Apply zero-party data to brand segmentation
Early on in a customer relationship, a brand knows very little about an individual. Requesting information upfront can help your brand fit that customer into one of your marketing segments and/or journeys much earlier in the relationship.
Make clear asking for a preference doesn’t guarantee fulfillment
An airline can’t guarantee a particular seat and a hotel can’t always provide the preferred floor. Likewise, your brand should ensure that customers understand any preference shared is one you’ll do your best to accommodate but can’t always guarantee.
Don’t ignore provided preferences
If a customer tells you she’s in the market for a truck, she doesn’t want to receive emails touting the benefits of the latest sedan. Ensure that your brand communications across all channels (direct mail, email, social media, SMS, etc.), align with a customer’s preferences.
Find out their promotional preferences
While we’d all love to get 100% off coupons, perhaps your brand will discover that certain clients prefer last-minute deals, while others like weekly offers, and still others want to hear from your brand only once a month.
Take your cue from subscription services
While companies like Stitch Fix, Fabletics and Gwynnie Bee are completely subscription based, others such as The Laundress and Lush invite customers to subscribe to regularly purchased items. Not only is this convenient for them but it boosts your brand’s bottom line and helps ensure customers stick with your products.
Let customers add favorite orders to your app
Dunkin’ Donuts and Starbucks, for example, provide this functionality. Again, this is a customer-centric and convenient benefit for regulars so attached to your brand that they’ve downloaded your app and actually use it.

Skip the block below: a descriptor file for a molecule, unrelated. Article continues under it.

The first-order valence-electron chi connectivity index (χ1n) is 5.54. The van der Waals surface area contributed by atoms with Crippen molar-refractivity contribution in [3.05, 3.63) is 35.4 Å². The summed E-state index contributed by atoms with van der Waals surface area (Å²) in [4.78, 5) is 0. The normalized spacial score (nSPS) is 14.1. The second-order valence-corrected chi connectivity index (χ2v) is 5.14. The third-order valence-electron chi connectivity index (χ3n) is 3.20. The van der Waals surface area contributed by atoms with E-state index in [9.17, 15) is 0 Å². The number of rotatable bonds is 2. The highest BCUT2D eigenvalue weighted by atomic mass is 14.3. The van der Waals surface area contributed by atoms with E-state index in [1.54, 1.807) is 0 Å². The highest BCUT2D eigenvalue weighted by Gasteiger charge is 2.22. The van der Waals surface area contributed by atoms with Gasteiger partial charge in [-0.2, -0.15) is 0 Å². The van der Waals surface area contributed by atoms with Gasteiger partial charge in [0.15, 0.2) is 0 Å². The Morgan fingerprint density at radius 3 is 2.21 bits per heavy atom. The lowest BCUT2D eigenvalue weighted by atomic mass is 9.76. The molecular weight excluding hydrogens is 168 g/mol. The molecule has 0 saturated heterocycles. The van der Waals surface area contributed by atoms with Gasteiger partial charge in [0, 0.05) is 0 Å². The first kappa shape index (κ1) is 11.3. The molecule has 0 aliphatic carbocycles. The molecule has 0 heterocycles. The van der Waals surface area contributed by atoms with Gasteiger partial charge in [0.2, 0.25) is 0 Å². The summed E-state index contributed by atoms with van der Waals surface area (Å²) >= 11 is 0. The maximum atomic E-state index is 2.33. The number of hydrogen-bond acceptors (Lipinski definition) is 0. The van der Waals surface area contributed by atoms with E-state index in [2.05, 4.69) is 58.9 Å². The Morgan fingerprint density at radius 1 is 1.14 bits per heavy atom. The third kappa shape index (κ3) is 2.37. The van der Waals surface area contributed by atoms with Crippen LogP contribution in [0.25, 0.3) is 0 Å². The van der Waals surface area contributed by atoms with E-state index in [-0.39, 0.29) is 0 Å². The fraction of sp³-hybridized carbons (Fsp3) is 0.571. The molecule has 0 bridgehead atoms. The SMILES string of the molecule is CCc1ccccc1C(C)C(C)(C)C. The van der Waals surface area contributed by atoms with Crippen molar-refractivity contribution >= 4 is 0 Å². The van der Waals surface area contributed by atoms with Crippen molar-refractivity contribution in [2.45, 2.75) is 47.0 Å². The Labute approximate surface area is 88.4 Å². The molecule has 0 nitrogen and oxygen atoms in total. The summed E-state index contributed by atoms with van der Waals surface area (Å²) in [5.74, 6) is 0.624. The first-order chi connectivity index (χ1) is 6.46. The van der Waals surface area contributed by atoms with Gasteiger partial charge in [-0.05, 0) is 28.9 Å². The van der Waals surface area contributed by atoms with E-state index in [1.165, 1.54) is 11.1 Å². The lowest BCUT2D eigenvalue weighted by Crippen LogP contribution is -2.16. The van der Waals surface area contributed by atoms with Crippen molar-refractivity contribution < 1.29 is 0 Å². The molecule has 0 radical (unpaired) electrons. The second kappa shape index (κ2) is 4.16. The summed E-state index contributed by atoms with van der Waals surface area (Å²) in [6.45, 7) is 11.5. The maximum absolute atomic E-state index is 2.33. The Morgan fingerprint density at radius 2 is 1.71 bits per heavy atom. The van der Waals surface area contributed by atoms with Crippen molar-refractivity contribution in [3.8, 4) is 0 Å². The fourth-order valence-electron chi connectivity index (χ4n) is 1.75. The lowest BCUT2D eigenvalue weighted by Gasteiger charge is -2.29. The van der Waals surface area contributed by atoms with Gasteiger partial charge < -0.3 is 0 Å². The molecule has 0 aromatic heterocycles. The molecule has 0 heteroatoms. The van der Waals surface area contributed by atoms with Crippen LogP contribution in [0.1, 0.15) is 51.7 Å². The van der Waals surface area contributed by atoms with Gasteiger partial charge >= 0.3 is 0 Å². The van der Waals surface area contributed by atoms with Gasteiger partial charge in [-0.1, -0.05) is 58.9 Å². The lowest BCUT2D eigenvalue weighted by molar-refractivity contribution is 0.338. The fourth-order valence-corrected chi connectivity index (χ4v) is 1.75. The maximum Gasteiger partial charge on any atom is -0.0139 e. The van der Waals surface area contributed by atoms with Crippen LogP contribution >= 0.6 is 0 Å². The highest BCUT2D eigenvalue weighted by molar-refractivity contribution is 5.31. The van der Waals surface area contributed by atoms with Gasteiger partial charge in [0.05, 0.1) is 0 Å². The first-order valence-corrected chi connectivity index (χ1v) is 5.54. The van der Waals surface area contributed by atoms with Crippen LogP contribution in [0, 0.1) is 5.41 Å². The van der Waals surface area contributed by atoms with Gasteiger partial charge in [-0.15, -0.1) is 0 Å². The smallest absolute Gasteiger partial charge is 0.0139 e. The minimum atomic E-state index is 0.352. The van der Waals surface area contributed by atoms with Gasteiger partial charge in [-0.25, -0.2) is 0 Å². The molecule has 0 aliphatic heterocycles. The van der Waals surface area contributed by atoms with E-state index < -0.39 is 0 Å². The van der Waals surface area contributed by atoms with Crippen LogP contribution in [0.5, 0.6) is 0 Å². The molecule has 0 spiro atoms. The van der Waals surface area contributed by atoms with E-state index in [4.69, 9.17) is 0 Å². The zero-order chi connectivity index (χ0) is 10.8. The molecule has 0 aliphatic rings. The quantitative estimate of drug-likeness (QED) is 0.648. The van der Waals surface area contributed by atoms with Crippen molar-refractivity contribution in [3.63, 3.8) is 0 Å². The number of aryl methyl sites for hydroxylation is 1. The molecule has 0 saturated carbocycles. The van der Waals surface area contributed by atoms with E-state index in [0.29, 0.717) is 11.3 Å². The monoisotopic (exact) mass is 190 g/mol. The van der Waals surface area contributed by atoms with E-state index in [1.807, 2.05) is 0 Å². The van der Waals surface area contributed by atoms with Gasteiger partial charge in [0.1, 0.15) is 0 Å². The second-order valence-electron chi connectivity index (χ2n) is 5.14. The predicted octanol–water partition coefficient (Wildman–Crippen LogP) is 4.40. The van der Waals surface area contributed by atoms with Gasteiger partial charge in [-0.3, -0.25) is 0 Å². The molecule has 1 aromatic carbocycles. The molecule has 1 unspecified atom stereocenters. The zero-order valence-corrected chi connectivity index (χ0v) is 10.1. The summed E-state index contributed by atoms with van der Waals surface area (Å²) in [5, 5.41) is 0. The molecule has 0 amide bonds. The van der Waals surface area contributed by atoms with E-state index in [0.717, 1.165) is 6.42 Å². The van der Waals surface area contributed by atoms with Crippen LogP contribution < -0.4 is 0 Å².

Gamify customer preferences with quizzes
For example, beauty brands often provide helpful insights into customers’ hair and/or skin types (i.e., oily, dry or combination) in exchange for their answers. You can also then provide helpful product recommendations in your brand interactions.
Encourage customers to share their likes
Apple Music and Spotify, for example, ask members to share favorite genres and performers, which then can be used to make initial recommendations.
Refresh your customer preferences
Just as your products and services change, so too do a customer’s likes. Maybe a traveler wasn’t interested in far-flung destinations when her kids were young. But now that they’ve flown the coop, she wants to travel halfway around the world to check Bali off her bucket list. Ask for preferences periodically, noting that your brand wants to ensure messages are serving them well.
No doubt the elimination of third-party cookies will have far-reaching repercussions; it will also necessitate the increased use and value of zero- and first-party data. By leveraging zero-party data, you’ll give your brand a leg up on engaging customers with personalized communications.
Charlie Heitzig is Vice President of the Data Intelligence Practice at The Lacek Group